Armed men hijack a New York City subway train, holding the passengers hostage in return for a ransom, and turning an ordinary day's work for dispatcher Walter Garber into a face-off with the mastermind behind the crime.
Whip Whitaker is a commuter airline pilot. While on a flight from Orlando to Atlanta something goes wrong and the plane starts to fly erratically. With little choice Whip crashes the plane and saves almost all on board. When he wakes up in the hospital, his friend from the airline union introduces him to a lawyer who tells him there's a chance he could face criminal charges because his blood test reveals that he was intoxicated with alcohol and cocaine. He denies being impaired, so while an investigation is underway, he is told to keep his act together. However, letting go of his addiction is not as easy as it seems... Written by
The NTSB has never used "Act of God" as a reason for an aircraft accident. The accident in this movie would never be classed as such in any event as it was clearly a failure of the airplane itself. See more »
All right gentlemen, I need that table cleared and placed in front of Whip with a chair behind it. Now, please! I need a glass of water, I need a credit card, I need a hundred dollar bill.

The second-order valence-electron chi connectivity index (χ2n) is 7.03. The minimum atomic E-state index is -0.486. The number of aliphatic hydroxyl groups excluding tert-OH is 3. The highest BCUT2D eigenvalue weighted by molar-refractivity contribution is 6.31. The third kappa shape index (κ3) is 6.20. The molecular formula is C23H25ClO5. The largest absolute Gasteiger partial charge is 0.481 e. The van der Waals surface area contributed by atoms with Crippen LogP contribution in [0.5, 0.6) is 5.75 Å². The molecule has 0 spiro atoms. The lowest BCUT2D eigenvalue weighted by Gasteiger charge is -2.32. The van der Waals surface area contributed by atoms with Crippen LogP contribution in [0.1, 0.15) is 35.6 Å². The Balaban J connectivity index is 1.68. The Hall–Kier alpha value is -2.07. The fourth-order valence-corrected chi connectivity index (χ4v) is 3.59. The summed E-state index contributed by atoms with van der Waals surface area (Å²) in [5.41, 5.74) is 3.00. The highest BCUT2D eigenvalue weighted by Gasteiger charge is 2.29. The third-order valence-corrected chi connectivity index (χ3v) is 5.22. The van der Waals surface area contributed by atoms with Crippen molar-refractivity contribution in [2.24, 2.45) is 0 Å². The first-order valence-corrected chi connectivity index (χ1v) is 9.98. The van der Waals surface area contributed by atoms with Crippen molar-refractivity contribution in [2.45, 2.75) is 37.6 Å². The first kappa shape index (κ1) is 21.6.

I've, I've got a twenty.
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The ending was unbelievably bad. How many times have we seen that? The end of Straw Dogs with Dustin Hoffman comes to mind, only less so. There are scenes where the acting is just awful, including especially the breakfast scene when Cheadle appears for the first time. Setting up the status of the investigation to inform the audience was like being spoon fed, and by wooden, inept characters. And not in a good way. Goodman, while intended to be over the top, was playing crazy for the sake of playing crazy. Not genuine, not believable, not good. I love the guy, but that character was terrible, and terribly delivered.
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